Northern Ireland: Conflict, Trauma, and Reconciliation
May 19, 2014 - June 1, 2014
Brief Description of Program:
As a team-taught Interdisciplinary Colloquium (IC), this course will include serious consideration of the relationships between theory and practice in multiple disciplines. This course explores the role of education, peace and conflict studies, and psychology in assisting individuals following prolonged exposure to the stress and trauma that accompany deep-rooted, intractable conflicts. Students will engage with primary and secondary sources across disciplinary perspectives in order to understand how conflicts "scar" individuals, communities, and societies, and the strategies developed to assist in recovery, healing, coexistence, and reconciliation. The core theme of this course is conflict, trauma, and reconciliation. There will be background readings that examine these issues from multiple disciplines. This course will also utilize a particular case study to allow for further application and understanding of these themes. For the current year, this course will focus on N. Ireland as a specific case study. Students will learn about the history of the "troubles" in N. Ireland, the processes that led to the 1998 peace agreement, and the ongoing efforts to provide opportunities for healing and reconciliation.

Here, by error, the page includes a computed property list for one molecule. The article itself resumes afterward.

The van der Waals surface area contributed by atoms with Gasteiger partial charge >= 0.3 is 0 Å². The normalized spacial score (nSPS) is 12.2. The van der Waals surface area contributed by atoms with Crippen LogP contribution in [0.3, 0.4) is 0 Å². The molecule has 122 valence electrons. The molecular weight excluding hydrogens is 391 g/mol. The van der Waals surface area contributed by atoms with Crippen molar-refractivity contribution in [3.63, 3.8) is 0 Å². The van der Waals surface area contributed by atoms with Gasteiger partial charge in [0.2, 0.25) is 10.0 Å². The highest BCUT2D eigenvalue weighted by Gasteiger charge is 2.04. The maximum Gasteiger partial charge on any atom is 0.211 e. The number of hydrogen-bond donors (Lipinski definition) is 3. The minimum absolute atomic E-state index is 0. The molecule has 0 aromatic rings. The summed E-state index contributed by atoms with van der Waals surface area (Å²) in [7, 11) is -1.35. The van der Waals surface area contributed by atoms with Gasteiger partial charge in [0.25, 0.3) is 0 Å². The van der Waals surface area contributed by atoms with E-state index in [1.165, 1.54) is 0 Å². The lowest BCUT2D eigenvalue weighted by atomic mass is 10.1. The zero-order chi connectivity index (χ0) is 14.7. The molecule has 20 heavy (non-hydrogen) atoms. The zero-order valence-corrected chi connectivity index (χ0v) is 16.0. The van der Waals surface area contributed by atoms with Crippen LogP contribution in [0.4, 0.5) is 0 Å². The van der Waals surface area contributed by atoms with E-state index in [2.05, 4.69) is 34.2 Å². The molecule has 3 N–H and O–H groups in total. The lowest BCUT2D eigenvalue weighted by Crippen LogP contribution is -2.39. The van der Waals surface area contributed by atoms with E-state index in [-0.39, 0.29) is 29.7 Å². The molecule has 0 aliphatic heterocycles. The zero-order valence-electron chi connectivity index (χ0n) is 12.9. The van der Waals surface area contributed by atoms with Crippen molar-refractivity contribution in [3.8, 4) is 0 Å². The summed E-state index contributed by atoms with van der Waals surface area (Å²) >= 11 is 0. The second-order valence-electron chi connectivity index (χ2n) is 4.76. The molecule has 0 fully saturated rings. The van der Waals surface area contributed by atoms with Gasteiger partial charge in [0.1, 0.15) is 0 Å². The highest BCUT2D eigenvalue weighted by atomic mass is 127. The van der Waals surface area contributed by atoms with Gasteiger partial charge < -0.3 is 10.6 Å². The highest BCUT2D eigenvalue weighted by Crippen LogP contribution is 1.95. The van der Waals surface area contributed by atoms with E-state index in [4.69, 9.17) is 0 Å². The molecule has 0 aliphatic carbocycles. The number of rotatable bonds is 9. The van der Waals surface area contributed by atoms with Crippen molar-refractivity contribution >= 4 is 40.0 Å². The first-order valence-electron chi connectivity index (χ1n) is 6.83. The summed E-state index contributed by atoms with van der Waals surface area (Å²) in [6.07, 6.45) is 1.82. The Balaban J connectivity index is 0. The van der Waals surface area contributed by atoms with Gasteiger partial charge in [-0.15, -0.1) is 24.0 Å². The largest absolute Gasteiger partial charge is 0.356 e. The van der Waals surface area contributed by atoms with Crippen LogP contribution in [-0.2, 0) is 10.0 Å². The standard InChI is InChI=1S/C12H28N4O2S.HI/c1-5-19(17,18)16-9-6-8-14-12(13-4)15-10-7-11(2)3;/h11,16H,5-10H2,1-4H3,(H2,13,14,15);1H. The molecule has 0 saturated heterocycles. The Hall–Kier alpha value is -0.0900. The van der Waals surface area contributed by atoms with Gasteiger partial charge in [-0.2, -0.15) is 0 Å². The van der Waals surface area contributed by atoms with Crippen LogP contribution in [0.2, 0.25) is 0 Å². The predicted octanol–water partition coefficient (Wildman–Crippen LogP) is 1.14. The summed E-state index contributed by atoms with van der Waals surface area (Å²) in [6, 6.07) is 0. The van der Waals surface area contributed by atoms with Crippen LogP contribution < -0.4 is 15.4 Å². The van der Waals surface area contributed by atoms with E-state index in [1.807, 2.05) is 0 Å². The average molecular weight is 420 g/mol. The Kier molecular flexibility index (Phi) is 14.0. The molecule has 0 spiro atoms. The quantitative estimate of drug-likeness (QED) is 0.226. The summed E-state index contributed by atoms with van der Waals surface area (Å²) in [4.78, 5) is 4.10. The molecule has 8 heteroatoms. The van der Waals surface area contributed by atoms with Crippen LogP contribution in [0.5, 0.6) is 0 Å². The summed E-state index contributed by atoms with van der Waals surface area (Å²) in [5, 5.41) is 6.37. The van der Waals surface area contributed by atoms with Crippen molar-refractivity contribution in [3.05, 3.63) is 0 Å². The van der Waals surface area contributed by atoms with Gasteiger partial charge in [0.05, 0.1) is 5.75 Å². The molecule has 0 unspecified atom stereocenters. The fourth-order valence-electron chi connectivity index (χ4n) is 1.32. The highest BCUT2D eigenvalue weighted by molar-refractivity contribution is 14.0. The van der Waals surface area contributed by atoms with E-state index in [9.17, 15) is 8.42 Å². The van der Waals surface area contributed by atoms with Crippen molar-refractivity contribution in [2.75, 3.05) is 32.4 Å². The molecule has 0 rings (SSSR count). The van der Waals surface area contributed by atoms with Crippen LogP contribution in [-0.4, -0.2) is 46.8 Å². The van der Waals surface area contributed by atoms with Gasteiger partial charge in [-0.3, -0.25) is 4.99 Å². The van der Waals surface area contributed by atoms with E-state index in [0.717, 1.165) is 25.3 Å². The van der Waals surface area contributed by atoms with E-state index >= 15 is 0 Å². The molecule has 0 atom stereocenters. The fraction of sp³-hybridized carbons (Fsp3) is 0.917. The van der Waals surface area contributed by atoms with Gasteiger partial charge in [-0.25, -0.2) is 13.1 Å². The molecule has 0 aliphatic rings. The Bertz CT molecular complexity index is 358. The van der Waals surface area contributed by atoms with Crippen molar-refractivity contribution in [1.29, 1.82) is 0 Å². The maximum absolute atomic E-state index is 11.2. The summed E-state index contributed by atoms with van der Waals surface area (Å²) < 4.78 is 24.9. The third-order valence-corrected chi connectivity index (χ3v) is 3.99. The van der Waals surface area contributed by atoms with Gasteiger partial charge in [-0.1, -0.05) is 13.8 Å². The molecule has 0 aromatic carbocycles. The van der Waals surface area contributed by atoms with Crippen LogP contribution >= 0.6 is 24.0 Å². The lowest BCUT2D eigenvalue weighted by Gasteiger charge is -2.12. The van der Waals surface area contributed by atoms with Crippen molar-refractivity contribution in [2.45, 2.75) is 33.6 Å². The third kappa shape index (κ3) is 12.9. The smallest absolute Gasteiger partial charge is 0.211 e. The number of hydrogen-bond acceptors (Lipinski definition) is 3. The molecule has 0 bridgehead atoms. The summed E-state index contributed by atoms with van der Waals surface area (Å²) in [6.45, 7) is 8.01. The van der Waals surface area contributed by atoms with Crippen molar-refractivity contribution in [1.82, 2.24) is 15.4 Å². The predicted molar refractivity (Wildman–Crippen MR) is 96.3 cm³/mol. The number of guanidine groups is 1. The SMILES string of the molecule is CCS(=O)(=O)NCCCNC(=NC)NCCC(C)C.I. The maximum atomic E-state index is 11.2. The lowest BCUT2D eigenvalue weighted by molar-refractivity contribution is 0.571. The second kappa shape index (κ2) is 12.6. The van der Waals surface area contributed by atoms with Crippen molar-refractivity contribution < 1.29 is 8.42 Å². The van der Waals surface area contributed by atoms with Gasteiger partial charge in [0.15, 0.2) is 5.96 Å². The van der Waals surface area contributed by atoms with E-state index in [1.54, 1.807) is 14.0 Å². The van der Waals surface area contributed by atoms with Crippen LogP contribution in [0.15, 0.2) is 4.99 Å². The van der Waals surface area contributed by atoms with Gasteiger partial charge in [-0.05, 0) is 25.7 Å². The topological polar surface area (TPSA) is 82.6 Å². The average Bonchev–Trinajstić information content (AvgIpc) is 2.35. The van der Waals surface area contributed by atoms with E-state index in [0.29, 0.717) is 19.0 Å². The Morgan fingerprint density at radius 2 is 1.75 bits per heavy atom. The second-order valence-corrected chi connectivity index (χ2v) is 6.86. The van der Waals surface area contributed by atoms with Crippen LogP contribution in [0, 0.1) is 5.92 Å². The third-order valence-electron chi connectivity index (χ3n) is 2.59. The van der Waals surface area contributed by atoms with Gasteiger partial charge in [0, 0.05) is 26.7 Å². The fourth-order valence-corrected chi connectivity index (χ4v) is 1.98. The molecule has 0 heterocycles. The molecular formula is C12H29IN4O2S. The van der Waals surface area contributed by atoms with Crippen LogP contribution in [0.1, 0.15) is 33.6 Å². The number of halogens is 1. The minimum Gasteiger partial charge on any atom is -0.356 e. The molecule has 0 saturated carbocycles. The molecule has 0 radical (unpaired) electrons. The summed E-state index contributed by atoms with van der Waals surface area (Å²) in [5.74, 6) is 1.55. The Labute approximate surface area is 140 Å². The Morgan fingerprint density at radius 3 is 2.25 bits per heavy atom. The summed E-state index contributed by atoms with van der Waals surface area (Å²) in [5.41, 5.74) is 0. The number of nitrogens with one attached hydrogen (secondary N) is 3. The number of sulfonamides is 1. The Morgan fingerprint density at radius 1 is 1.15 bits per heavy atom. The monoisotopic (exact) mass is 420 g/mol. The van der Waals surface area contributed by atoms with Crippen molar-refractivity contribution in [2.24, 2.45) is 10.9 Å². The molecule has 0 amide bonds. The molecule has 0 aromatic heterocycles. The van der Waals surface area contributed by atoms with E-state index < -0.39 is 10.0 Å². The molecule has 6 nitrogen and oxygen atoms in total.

This IC course is offered during the SPRING and SUMMER 2014 semesters. Students must enroll in both the 1-credit spring module and the 2-credit summer module in order to receive IC credit for the course. Prerequisite: EN110. Corequisite: IC299 14/SU.
Separate grades will be given for each course (IC299 and CoReqIC299). Students successfully completing both courses will receive IC credit, but no FISHN distribution.
$3,750 estimate including everything (airfare, housing, meals, tuition, etc.)